1. Inter-aviary distance and visual access influence conservation breeding outcomes in a territorial, endangered bird

    Flanagan, A. M., Rutz, C., Farabaugh, S., Greggor, A. L., Masuda, B. & Swaisgood, R. R., 4 Feb 2020, In : Biological Conservation. 242, 108429.

    Research output: Contribution to journalArticle

  2. Purifying selection in corvids is less efficient on islands

    Kutschera, V. E., Poelstra, J. W., Botero-Castro, F., Dussex, N., Gemmell, N. J., Hunt, G. R., Ritchie, M. G., Rutz, C., Wiberg, R. A. W. & Wolf, J. B. W., Feb 2020, In : Molecular Biology and Evolution. 37, 2, p. 469-474 6 p.

    Research output: Contribution to journalArticle

  3. Optimizing the use of biologgers for movement ecology research

    Williams, H., Taylor, L., Benhamou, S., Bijleveld, A., Clay, T., de Grissac, S., Demsar, U., English, H., Franconi, N., Gómez-Laich, A., Griffiths, R., Kay, W., Morales, J. M., Potts, J., Rogerson, K., Rutz, C., Spelt, A., Trevail, A., Wilson, R. & Börger, L., 1 Oct 2019, In : Journal of Animal Ecology. Early View

    Research output: Contribution to journalArticle

  4. Animal cultures matter for conservation

    Brakes, P., Dall, S. R. X., Aplin, L. M., Bearhop, S., Carroll, E. L., Ciucci, P., Fishlock, V., Ford, J. K. B., Garland, E. C., Keith, S. A., McGregor, P. K., Mesnick, S. L., Noad, M. J., Notarbartolo di Sciara, G., Robbins, M. M., Simmonds, M. P., Spina, F., Thornton, A., Wade, P. R., Whiting, M. J. & 5 others, Williams, J., Rendell, L., Whitehead, H., Whiten, A. & Rutz, C., 8 Mar 2019, In : Science. 363, 6431, p. 1032-1034 5 p.

    Research output: Contribution to journalArticle

  5. Population genomics and structure of the critically endangered Mariana Crow (Corvus kubaryi)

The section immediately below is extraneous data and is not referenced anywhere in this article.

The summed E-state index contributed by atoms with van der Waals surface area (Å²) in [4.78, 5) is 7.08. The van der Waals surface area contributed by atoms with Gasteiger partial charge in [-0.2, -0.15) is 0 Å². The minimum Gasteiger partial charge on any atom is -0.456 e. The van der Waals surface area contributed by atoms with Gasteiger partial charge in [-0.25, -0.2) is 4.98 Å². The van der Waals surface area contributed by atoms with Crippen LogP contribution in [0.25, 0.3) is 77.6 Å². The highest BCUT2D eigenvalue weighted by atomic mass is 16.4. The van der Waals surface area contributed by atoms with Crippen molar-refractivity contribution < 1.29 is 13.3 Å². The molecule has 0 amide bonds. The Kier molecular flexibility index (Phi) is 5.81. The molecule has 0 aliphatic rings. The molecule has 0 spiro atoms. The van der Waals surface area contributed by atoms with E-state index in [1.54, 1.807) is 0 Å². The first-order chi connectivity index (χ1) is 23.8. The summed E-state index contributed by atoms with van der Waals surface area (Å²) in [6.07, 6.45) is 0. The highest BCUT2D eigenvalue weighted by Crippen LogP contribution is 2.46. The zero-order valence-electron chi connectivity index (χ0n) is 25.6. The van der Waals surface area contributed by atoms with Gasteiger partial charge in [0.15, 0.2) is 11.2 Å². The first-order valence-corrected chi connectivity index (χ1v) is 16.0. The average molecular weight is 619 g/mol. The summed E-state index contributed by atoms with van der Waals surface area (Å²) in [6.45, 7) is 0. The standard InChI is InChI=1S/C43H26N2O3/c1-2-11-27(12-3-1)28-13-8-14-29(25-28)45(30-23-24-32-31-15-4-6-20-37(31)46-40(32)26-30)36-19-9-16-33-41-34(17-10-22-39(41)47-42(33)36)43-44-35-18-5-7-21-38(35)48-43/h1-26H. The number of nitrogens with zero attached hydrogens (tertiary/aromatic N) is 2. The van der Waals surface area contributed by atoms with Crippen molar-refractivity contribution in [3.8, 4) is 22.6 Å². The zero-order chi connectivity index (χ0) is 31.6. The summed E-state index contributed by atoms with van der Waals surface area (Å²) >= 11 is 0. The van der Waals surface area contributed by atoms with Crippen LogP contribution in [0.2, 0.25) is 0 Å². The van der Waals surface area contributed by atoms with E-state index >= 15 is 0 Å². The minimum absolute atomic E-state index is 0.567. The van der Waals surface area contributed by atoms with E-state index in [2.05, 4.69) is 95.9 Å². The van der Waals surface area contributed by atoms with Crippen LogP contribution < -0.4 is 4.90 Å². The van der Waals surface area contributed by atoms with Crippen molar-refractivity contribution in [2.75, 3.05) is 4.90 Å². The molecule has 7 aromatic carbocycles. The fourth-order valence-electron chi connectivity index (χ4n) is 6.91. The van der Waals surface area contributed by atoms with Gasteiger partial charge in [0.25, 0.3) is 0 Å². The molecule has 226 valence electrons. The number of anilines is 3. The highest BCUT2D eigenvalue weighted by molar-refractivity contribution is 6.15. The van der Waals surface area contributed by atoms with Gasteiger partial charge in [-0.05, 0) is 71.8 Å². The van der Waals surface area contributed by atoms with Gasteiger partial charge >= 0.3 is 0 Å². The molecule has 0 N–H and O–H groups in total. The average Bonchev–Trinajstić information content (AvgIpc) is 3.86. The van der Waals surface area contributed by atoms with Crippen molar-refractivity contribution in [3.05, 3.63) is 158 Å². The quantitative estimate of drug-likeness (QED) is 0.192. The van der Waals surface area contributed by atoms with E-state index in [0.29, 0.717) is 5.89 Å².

Cortes-Rodriguez, N., Campana, M. G., Berry, L., Faegre, S., Derrickson, S. R., Robinette Ha, R., Dickow, R. B., Rutz, C. & Fleischer, R. C., 1 Mar 2019, In : Genes. 10, 3, 17 p., 187.

    Research output: Contribution to journalArticle

Related by journal

  1. Behavioural Processes (Journal)

    Susan Denise Healy (Editor)
    1 Sep 201431 Dec 2014

    Activity: Publication peer-review and editorial work typesEditor of research journal

  2. Behavioural Processes (Journal)

    Susan Denise Healy (Member of editorial board)
    2010 → …

    Activity: Publication peer-review and editorial work typesEditor of research journal

Related by journal

  1. Social learning of arbitrary food preferences in bonobos

    Shorland, G., Genty, E., Guéry, J-P. & Zuberbuhler, K., Oct 2019, In : Behavioural Processes. 167, 103912.

    Research output: Contribution to journalArticle

  2. Territorial responses to song components in a suboscine, the vermilion flycatcher

    Ríos-Chelén, A. A., Crisanto-Téllez, L. G., Quiros-Guerrero, E. & Rivera-Caceres, K. D., 22 Jun 2018, In : Behavioural Processes. In press

    Research output: Contribution to journalArticle

  3. Vocal tract constancy in birds and humans

    Pike, C. & Kriengwatana, B. P., 23 Aug 2018, In : Behavioural Processes. In press

    Research output: Contribution to journalReview article

  4. A duetting perspective on avian song learning

    Rivera-Cáceres, K. D. & Templeton, C. N., 25 Dec 2017, In : Behavioural Processes. In press

    Research output: Contribution to journalArticle

ID: 23997361

Top